When writing data back from GEOS to whatever application you are using, you have the option of using a standard serialization format like WKB (see below) or by writing back to arrays or buffers.

  • GEOSCoordSeq_copyToArrays()
  • GEOSCoordSeq_copyToBuffer()

Using the array or buffer methods can often be faster than using direct coordinate reading or serialization formats, if the target structures use coordinate arrays or XY binary buffers.

GEOSGeometry

The workhorse of the GEOS C API is the GEOSGeometry. GEOSGeometry can be a point, linestring, polygon, multipoint, multilinestring, multipolygon, or geometrycollection. Most functions in the GEOS C API have a GEOSGeometry as a parameter or return type. Clean up GEOSGeometry using GEOSGeom_destroy().

There are many constructors for GEOSGeometry:

  • GEOSGeom_createPoint()
  • GEOSGeom_createPointFromXY()
  • GEOSGeom_createLinearRing()
  • GEOSGeom_createLineString()
  • GEOSGeom_createPolygon()
  • GEOSGeom_createCollection()
  • GEOSGeom_createEmptyPoint()
  • GEOSGeom_createEmptyLineString()
  • GEOSGeom_createEmptyPolygon()
  • GEOSGeom_createEmptyCollection()

The “createEmpty” functions take no arguments are return geometries that are “empty”, that is they represent an empty set of space. The intersection of two disjoint polygons is a “empty polygon”, for example.

The GEOSGeom_createPoint(), GEOSGeom_createLinearRing() and GEOSGeom_createLinearRing() all take in a single GEOSCoordSequence and take ownership of that sequence, so freeing the geometry with GEOSGeom_destroy() frees all memory.

double coordBuf[] = {1.0,3.0, 2.0,2.0, 3.0,1.0};
size_t seqSize = 3;
GEOSCoordSequence* seq = GEOSCoordSeq_copyFromBuffer(
    coordBuf, seqSize, 0, 0);

/* Takes ownership of sequence */
GEOSGeometry* geom = GEOSGeom_createLineString(seq);

/* Frees all memory */
GEOSGeom_destroy(geom);

The GEOSGeom_createPolygon() and GEOSGeom_createCollection() functions both require an array of inputs:

  • an array of inner ring GEOSCoordSequence to create polygons; and,
  • an array of GEOSGeometry to create collections.

As in the other creation functions, ownership of the contained objects is transferred to the new geometry. However, ownership of the array that holds the contained objects is not transferred.

/* Two points in an array */
size_t npoints = 2;
GEOSGeometry** points = malloc(sizeof(GEOSGeometry*) * npoints);
points[0] = GEOSGeom_createPointFromXY(0.0, 0.0);
points[1] = GEOSGeom_createPointFromXY(0.0, 0.0);

/* takes ownership of the points in the array */
/* but not the array itself */
GEOSGeometry* collection = GEOSGeom_createCollection(
    GEOS_MULTIPOINT,  /* collection type */
    points,           /* geometry array */
    npoints);

/* frees collection and contained points */
GEOSGeom_destroy(collection);

/* frees the containing array */
free(points);

Readers and Writers

The examples above build GEOSCoordSequence from arrays of double, and GEOSGeometry from coordinate sequences, but it is also possible to directly read from and write to standard geometry formats:

For example, reading and writing WKT:

const char* wkt_in = "POLYGON((0 0, 10 0, 10 10, 0 10, 0 0))";

/* Read the WKT into geometry object */
GEOSWKTReader* reader = GEOSWKTReader_create();
GEOSGeometry* geom = GEOSWKTReader_read(reader, wkt_in);

/* Convert geometry back to WKT */
GEOSWKTWriter* writer = GEOSWKTWriter_create();
/* Trim trailing zeros off output */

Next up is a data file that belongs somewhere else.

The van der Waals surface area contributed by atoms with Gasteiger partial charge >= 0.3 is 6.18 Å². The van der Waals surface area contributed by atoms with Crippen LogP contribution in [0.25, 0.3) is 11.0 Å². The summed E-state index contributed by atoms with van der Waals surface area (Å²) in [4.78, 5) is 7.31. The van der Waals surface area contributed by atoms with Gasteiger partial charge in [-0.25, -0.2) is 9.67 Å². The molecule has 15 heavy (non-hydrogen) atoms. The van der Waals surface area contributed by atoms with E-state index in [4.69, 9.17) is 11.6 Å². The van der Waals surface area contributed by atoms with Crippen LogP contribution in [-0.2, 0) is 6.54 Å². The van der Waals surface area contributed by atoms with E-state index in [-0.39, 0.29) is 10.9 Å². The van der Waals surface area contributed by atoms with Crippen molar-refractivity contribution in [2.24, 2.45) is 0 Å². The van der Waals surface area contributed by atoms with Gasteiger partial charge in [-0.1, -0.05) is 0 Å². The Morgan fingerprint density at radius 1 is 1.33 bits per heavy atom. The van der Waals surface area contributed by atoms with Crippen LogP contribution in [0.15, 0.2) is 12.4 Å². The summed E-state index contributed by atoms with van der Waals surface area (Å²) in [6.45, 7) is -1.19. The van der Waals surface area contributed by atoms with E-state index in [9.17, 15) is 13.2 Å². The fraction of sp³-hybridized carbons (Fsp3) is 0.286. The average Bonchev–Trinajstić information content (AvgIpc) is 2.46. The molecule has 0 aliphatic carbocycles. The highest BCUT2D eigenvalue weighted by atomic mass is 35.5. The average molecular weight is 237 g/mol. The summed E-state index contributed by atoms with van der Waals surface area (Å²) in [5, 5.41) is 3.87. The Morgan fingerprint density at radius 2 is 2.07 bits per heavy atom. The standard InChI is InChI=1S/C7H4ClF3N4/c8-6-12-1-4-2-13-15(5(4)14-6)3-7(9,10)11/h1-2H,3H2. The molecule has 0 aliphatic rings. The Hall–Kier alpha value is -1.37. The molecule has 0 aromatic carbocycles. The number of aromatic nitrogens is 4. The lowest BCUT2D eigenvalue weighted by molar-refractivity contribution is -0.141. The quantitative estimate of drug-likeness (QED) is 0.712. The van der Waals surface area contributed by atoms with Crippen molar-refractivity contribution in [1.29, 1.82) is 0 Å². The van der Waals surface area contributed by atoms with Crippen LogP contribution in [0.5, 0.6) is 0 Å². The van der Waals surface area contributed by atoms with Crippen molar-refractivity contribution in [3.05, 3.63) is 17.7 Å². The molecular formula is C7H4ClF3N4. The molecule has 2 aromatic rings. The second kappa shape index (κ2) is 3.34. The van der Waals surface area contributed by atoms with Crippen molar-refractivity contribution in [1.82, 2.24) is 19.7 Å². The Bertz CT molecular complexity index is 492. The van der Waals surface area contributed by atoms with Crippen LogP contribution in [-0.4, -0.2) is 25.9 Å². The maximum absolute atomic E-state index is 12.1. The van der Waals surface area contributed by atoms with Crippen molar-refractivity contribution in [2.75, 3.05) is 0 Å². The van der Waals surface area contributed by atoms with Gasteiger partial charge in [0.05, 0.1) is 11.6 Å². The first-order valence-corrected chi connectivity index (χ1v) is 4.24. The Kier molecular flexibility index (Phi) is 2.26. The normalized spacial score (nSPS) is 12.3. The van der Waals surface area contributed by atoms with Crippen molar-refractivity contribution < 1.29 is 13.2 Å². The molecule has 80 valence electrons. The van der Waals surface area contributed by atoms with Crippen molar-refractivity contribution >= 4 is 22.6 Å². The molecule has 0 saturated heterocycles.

GEOSWKTWriter_setTrim(writer, 1);
char* wkt_out = GEOSWKTWriter_write(writer, geom);

/* Clean up everything we allocated */
GEOSWKTReader_destroy(reader);
GEOSGeom_destroy(geom);
/* Use GEOSFree() to free memory allocated inside GEOS~ */
GEOSFree(wkt_out);

Note that the output WKT string is freed using GEOSFree(), not the system free(). This ensures that the same library that allocates the memory also frees it, which is important for some platforms (Windows primarily).

For more information about the specific options available for each format, see the documentation for the various readers and writers.

  • GEOSWKTReader / GEOSWKTWriter
  • GEOSWKBReader / GEOSWKBWriter
  • GEOSGeoJSONReader / GEOSGeoJSONWriter

For a complete example using a reader and writer, see capi_read.c.

Prepared Geometry

The GEOS “prepared geometry” is conceptually similar to a database “prepared statement”: by doing a little up-front work to set-up a handler, you can reap a performance benefit when you execute repeated function calls on that object.

Prepared geometries contain internal indexes that make calls to the “spatial predicate” functions like GEOSPreparedIntersects() and GEOSPreparedContains() much much faster. These are functions that take in two geometries and return true or false.

If you are going to be making repeated calls to predicates on the same geometry, using a prepared geometry could be a big performance boost, at the cost of a little extra complexity.

/* One concave polygon */
const char* wkt = "POLYGON ((189 115, 200 170, 130 170, 35 242, 156 215, 210 290, 274 256, 360 190, 267 215, 300 50, 200 60, 189 115))";

/* Read the WKT into geometry objects */
GEOSWKTReader* reader = GEOSWKTReader_create();
GEOSGeometry* geom = GEOSWKTReader_read(reader, wkt);
GEOSWKTReader_destroy(reader);

/* Prepare the geometry */
const GEOSPreparedGeometry* prep_geom = GEOSPrepare(geom);

/* Make a point to test */
GEOSGeometry* pt = GEOSGeom_createPointFromXY(190, 200);

/* Check if the point and polygon intersect */
if (GEOSPreparedIntersects(prep_geom, pt)) {
    /* done something ... */
}

/* Note that both prepared and original geometry are destroyed */
GEOSPreparedGeom_destroy(prep_geom);
GEOSGeom_destroy(geom);
GEOSGeom_destroy(pt);

For a complete example of using prepared geometry to accelerate multiple predicate tests, see the capi_prepared.c example.

STRTree Index